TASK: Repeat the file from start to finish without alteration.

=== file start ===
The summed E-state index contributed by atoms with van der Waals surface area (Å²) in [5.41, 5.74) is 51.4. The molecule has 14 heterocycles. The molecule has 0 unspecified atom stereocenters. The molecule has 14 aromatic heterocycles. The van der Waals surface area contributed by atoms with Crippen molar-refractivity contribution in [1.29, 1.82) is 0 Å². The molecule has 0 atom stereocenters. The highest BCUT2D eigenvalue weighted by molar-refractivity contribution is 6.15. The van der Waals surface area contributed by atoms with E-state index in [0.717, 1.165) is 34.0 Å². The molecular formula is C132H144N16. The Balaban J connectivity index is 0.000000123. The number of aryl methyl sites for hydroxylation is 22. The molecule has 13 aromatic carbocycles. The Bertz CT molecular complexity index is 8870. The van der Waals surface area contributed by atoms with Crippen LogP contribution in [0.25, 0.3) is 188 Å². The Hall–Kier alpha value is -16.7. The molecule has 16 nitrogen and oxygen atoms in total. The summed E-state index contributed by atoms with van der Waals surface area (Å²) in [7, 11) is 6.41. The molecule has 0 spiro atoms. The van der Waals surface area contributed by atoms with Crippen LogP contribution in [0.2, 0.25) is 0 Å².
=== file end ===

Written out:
The summed E-state index contributed by atoms with van der Waals surface area (Å²) in [5.41, 5.74) is 51.4. The molecule has 14 heterocycles. The molecule has 0 unspecified atom stereocenters. The molecule has 14 aromatic heterocycles. The van der Waals surface area contributed by atoms with Crippen molar-refractivity contribution in [1.29, 1.82) is 0 Å². The molecule has 0 atom stereocenters. The highest BCUT2D eigenvalue weighted by molar-refractivity contribution is 6.15. The van der Waals surface area contributed by atoms with E-state index in [0.717, 1.165) is 34.0 Å². The molecular formula is C132H144N16. The Balaban J connectivity index is 0.000000123. The number of aryl methyl sites for hydroxylation is 22. The molecule has 13 aromatic carbocycles. The Bertz CT molecular complexity index is 8870. The van der Waals surface area contributed by atoms with Crippen LogP contribution in [0.25, 0.3) is 188 Å². The Hall–Kier alpha value is -16.7. The molecule has 16 nitrogen and oxygen atoms in total. The summed E-state index contributed by atoms with van der Waals surface area (Å²) in [7, 11) is 6.41. The molecule has 0 spiro atoms. The van der Waals surface area contributed by atoms with Crippen LogP contribution in [0.2, 0.25) is 0 Å².